HAYDN: String Quartets Op. 71, Apponyi Quartets
Shipping time: In stock | Expected delivery 1-2 days | Free UK Delivery
Joseph Haydn (1732-1809)
Apponyi Quartets, Nos. 1 - 3 (Op. 71,Nos. 1 - 3)
Joseph Haydn was born in the village ofRohrau in 1732, the son of a wheelwright. Trained at the choir-school of St.
Stephen's Cathedral in Vienna, he spent some years earning a living as best hecould from teaching and playing the violin or keyboard, and was able to learnfrom the old musician Porpora, whose assistant he became. Haydn's firstappointment was in 1759 as Kapellmeister to a Bohemian nobleman, Count vonMorzin. This was followed in 1761 by employment as Vice-Kapellmeister to one ofthe richest men in the Empire, Prince Paul Anton Esterhazy, succeeded on hisdeath in 1762 by his brother Prince Nikolaus. On the death in 1766 of theelderly and somewhat obstructive Kapellmeister, Gregor Werner, Haydn succeededto his position, to remain in the same employment for the rest of his life.
On the completion of the magnificentpalace at Esterhaza, in the Hungarian plains, under the new Prince, Haydnassumed command of an increased musical establishment. Here he hadresponsibility for the musical activities of the palace, which included theprovision and direction of instrumental music, opera and theatre music, andmusic for the church. For his patron he provided a quantity of chamber music ofall kinds, particularly for the Prince's own peculiar instrument, the baryton,a bowed string instrument with sympathetic strings that could also be plucked.
On the death of Prince Nikolaus in 1790,Haydn was able to accept an invitation to visit London, where he provided musicfor the concert season organized by the violinist-impresario Salomon. A secondsuccessful visit to London in 1794 and 1795 was followed by a return to dutywith the Esterhazy family, the new head of which had settled principally at thefamily property in Eisenstadt, where Haydn had started his career. Much of theyear, however, was to be spent in Vienna, where Haydn passed his final years,dying in 1809, as the French armies of Napoleon approached the city yet again.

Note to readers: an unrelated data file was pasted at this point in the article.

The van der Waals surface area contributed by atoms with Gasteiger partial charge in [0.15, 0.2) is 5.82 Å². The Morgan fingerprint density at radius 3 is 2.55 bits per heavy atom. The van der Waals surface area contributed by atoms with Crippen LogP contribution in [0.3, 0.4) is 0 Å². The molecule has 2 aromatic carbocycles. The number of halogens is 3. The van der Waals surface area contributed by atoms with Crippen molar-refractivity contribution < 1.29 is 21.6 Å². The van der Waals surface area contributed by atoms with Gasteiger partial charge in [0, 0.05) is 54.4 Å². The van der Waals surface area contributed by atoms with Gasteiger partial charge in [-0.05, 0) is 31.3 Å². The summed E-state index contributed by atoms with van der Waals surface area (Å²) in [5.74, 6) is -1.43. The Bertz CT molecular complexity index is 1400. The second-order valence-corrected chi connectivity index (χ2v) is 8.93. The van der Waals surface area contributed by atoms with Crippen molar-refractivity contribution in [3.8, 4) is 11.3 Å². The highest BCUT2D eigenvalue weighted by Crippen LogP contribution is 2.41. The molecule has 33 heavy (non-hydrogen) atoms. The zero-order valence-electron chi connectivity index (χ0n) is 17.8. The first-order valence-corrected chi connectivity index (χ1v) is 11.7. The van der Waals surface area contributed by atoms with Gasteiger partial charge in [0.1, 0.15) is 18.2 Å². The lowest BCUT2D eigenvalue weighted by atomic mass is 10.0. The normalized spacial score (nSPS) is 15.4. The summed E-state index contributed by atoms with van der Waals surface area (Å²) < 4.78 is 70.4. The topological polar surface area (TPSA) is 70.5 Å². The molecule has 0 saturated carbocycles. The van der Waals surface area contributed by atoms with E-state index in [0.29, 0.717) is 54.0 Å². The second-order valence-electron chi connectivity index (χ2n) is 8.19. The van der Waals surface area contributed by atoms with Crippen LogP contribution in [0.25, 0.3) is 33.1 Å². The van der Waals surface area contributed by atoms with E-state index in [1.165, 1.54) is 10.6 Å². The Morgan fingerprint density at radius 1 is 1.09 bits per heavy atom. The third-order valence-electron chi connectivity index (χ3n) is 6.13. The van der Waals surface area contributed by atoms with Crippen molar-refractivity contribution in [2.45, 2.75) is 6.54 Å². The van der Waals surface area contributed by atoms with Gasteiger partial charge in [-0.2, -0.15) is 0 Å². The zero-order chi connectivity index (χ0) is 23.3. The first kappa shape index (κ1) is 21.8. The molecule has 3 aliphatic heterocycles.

Haydn lived during the period of the 18thcentury that saw the development of instrumental music from the age of Bach andHandel to the era of the classical sonata, with its tripartite form, the basisof much instrumental composition. The string quartet itself, which came torepresent classical music in its purest form, grew from a genre that wasrelatively insignificant, at least in its nomenclature, the Divertimento, intomusic of greater weight, substance and complexity, although Haydn, like anygreat master, knew well how to conceal the technical means by which he achievedhis ends. The exact number of string quartets that Haydn wrote is not known,although he listed some 83. The earlier of these, often under the titleDivertimento, proclaim their origin and purpose. The last quartet, Opus 103,started in 1803, remained unfinished.
The so-called Apponyi Quartets werewritten in 1793 and dedicated to a nobleman, Count Anton Georg Apponyi, who wasa member of the circle dominated by Baron van Swieten, the Gesellschaft derAssociirten, which fostered interest in the music of J. S. Bach and Handel.